California’s Attorney General Kamala Harris on Wednesday attempted to block a proposed ballot initiative that calls for the execution of those who engage in gay sex. Harris has asked for judicial authorization to quash the so-called "Sodomite Suppression Act," authored by a Southern California lawyer last month. 

According to the proposed initiative, those involved in gay sex should be “be put to death by bullets to the head by any other convenient method.” It also called for those indulging in “sodomistic propaganda” to be fined $1 million per occurrence and/or up to 10 years in jail, and/or exile from California.

In a statement, Harris said she was seeking judicial authorization to not write the title and summary for the Act. “It is my sworn duty to uphold the California and United States Constitutions and to protect the rights of all Californians,” she said. “This proposal not only threatens public safety, it is patently unconstitutional, utterly reprehensible and has no place in a civil society.”

The bill’s backer, Matt McLaughlin, the Orange County lawyer, has paid the $200 filing fee, which means Harris is legally required to prepare a title and summary. This would allow McLaughlin to begin campaigning to get the 365,880 signatures he would need for the proposal to appear on the November 2016 ballot.

California law professor Floyd Feeney, at the University of California, Davis, told the New York Times that it was unlikely a court would intervene in the issue, saying that the attorney general had no legal standing to seek the exemption. “Your duty is to do what the statute says to do.”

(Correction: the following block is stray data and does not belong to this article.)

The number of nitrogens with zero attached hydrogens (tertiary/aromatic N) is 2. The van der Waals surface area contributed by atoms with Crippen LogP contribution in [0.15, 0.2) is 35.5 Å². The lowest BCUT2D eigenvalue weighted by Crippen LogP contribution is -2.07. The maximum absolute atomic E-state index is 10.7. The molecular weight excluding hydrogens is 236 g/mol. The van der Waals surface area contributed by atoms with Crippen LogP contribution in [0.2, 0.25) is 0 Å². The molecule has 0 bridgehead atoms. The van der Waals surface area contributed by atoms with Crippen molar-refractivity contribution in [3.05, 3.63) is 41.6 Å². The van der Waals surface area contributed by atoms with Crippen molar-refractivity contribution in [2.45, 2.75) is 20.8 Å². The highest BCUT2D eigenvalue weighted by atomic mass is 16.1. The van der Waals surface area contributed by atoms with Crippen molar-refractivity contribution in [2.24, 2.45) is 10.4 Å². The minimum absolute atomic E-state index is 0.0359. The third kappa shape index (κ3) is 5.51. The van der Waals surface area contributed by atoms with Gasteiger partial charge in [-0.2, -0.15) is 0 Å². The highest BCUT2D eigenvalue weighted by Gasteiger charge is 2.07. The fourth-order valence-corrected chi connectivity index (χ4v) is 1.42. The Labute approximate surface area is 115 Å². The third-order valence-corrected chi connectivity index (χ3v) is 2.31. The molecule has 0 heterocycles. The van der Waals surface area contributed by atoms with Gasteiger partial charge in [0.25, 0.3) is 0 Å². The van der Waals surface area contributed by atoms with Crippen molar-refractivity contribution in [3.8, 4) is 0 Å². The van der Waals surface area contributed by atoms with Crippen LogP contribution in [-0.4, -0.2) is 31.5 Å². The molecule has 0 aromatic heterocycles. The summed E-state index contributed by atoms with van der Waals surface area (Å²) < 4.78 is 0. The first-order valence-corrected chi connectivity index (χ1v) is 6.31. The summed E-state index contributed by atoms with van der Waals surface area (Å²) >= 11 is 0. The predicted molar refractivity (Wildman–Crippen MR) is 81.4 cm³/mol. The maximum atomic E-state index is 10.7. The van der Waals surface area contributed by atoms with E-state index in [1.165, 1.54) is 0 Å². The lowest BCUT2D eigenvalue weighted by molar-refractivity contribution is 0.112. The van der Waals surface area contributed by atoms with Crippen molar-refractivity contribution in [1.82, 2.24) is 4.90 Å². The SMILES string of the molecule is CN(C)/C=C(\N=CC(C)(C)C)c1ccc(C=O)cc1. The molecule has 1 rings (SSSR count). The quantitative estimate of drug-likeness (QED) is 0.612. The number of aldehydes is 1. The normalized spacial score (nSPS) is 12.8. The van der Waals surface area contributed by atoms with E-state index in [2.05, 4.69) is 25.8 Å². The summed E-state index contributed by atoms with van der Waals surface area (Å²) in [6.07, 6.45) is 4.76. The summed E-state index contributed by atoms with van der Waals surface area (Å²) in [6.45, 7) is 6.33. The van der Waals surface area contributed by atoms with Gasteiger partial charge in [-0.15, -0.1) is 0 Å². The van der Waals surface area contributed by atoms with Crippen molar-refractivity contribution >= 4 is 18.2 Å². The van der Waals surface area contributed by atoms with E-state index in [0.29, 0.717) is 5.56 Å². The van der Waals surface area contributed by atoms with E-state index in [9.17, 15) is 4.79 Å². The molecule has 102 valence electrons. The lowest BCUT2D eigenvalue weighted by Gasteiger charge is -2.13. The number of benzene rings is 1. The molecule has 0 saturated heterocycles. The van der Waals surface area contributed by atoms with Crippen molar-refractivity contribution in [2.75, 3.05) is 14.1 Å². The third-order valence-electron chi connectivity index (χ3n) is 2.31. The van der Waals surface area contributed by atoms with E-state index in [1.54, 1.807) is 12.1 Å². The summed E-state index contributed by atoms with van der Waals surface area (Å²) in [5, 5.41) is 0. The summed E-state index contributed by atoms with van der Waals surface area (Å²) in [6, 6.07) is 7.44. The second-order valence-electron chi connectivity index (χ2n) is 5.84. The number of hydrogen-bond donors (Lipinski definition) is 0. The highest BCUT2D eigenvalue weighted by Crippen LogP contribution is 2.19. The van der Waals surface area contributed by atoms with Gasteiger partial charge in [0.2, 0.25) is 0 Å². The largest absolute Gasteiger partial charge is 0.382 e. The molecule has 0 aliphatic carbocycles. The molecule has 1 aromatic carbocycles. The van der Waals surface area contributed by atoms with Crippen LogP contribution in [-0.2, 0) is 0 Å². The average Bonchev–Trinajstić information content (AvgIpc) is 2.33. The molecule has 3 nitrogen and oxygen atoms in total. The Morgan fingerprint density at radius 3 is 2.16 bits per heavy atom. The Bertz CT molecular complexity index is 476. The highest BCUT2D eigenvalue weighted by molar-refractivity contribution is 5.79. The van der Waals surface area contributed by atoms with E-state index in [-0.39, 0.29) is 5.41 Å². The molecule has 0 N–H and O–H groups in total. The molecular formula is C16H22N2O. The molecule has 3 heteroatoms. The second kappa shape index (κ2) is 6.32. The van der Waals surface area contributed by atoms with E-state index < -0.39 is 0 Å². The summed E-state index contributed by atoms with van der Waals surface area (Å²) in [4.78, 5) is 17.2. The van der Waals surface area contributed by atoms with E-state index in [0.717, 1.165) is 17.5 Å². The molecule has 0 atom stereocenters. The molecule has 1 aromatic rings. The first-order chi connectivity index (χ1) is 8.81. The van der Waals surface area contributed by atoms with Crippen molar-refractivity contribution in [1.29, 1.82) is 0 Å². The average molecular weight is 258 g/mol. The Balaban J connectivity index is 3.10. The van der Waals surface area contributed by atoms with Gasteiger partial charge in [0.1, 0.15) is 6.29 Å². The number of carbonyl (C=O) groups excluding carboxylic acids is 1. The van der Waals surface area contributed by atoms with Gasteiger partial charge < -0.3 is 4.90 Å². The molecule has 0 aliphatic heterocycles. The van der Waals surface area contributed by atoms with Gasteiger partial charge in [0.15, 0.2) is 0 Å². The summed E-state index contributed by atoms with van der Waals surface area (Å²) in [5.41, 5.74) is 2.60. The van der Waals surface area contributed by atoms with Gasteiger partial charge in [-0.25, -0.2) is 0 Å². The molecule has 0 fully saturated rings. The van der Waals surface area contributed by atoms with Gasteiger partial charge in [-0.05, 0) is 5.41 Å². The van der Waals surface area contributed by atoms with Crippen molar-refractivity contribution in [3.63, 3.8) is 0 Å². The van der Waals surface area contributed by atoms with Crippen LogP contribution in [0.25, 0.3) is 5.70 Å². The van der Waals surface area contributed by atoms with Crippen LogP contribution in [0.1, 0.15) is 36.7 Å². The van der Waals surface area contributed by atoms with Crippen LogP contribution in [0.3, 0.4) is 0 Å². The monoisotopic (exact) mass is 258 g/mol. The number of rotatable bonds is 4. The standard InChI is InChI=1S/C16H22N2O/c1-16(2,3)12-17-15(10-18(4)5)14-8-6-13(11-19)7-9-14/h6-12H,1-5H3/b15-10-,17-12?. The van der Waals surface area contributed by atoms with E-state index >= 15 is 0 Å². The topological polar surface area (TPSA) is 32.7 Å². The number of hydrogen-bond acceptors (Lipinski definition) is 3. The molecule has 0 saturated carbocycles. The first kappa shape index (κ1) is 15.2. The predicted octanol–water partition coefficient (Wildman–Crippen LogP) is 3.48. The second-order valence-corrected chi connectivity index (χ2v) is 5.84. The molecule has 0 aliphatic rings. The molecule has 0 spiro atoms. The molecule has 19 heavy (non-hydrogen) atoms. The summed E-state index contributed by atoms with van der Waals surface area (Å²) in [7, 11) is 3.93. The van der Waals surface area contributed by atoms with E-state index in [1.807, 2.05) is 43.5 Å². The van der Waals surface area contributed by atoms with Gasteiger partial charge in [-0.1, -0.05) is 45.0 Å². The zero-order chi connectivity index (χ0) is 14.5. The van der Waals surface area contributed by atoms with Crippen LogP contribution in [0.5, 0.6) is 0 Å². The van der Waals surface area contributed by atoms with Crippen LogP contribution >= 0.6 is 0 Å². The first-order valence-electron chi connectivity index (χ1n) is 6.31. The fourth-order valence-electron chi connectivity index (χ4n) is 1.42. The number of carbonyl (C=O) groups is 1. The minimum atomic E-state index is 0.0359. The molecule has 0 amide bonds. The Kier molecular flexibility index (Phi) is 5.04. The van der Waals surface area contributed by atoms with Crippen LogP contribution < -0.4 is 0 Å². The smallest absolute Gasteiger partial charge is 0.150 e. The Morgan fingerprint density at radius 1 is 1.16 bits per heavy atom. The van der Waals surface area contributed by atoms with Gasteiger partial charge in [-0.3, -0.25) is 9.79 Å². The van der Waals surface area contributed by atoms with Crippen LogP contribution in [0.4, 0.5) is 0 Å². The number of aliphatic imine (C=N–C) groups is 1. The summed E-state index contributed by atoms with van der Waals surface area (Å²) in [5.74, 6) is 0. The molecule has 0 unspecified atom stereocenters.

“From a purely legal point of view, there is zero point of doing this,” Feeney added. “What we are seeing here is more of the political side of this. She is being pressed by gay rights activists, she’s wanting to be supportive.”

California is one of the 21 states that allow citizens to petition for laws to be put to a ballot. California’s law does not allow state officials to interfere with the progression of initiatives they find objectionable. The state’s LGBT caucus had filed a complaint asking the California state bar to review McLaughlin’s membership for violating a “good moral character” clause, USA Today reported.